HDP complains of no suspects in seven killings in Turkey’s Cizre town
AA PhotoPeoples’ Democratic Party (HDP) co-chair Selahattin Demirtaş has slammed the fact that the authorities have yet to identify any suspects regarding the seven recent killings in the restive town of Cizre in the southeastern province of Şırnak, which has been roiled by protests for the past month.
Speaking to journalists in Vienna after meeting the representatives of political parties in Austria, Demirtaş said it was “not fair” to blame the HDP for the recent unrest in Cizre, which has seen clashes between supporters of the outlawed Kurdistan Workers’ Party (PKK) and supporters of the outlawed Islamist Kurdish movement Hizbullah’s legal political extension, the Free Cause Party (Hüda-Par).
“At the end of the day, the basic task of the government is to find out who is responsible and to hand them over to the judiciary. This is not our duty. There have been seven killings and not a single suspect,” he said.
“It is not fair to blame the HDP for these killings, it’s not right,” Demirtaş added, suggesting that only “more democratic measures, not armed interventions,” would cool down incidents in the town.
“We too will do all we can,” he vowed.
The HDP co-leader also stressed that their addressee in the issue was not President Recep Tayyip Erdoğan, but rather the government, according to the constitution.
“It will be a healthier process for us and for the president himself if he maintains the objectivity of his post,” he said.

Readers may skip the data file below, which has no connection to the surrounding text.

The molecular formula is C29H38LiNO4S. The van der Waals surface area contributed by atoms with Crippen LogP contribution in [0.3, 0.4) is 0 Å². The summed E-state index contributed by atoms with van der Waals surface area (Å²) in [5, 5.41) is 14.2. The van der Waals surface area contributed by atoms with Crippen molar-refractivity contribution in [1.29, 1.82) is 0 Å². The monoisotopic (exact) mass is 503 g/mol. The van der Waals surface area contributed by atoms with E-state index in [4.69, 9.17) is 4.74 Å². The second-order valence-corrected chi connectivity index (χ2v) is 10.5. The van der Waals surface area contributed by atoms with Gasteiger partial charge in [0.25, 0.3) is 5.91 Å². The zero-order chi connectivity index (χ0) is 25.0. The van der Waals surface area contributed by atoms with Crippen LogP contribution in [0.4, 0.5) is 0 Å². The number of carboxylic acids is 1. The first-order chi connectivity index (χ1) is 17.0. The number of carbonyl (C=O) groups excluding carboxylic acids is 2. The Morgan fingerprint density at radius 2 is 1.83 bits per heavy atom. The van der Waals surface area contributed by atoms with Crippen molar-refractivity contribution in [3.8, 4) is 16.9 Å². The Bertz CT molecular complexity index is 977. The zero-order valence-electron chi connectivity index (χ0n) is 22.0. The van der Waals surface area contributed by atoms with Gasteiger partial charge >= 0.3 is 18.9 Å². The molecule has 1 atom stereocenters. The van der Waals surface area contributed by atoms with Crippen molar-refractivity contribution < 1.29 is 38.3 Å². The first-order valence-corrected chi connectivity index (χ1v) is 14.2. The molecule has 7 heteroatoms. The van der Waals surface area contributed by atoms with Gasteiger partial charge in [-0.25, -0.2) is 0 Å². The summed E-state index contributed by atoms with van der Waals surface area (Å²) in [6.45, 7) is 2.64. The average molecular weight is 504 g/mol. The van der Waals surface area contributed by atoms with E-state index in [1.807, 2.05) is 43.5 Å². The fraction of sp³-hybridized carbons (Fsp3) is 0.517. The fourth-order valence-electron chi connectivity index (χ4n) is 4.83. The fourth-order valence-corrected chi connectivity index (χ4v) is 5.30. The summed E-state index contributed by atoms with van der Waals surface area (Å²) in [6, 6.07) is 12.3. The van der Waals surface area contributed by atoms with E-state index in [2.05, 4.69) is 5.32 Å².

Erdoğan suggested on Jan. 20 that there was a “plot” behind the ongoing unrest in Cizre, located near the border with Syria and Iraq, where tension most recently peaked after a 12-year-old boy was shot on Jan. 14.
The president hinted that sympathizers of U.S.-based Islamic scholar Fethullah Gülen in the Turkish police may be responsible for this “plot.”
“Today, we are aware of the incident that is being attempted to be carried out in Cizre and we are taking our measures accordingly … Can you imagine those who are wearing formal dresses of this state and those who place bombs in the street using the state’s armored vehicles?” Erdoğan said, in reference to three police officers who have been suspended after being charged with placing explosives on the roads in the Southeastern Anatolian province of Hakkari on Jan. 15.
HDP co-chair Demirtaş strictly denied any links between the Gülenists and the Patriotic Revolutionary Youth Movement (YDG-H), a youth branch of the PKK, saying that appointments to the region are “not made by Gülen, but by Interior Minister Efkan Ala.”
Gov’t inspecting ‘dark hands’
Meanwhile, Deputy Prime Minister Yalçın Akdoğan has said “provocateurs” were seeking to “turn Cizre into Kobane,” referring to a Syrian city on the border where clashes between Kurdish forces and the Islamic State of Iraq and the Levant (ISIL) have been continuing for months.
“Dark hands were involved there … We have observed that they were involved in open provocations, so related investigations are ongoing,” Akdoğan said on Jan. 22 during a televised interview on Ülke TV.
“Consider this: Some in the police [department] are acting under directions by from the judge or the prosecutor but from a civil imam [religious authority]. This is not administrative guilt, but an organized crime,” he added, in an indirect reference to Gülen.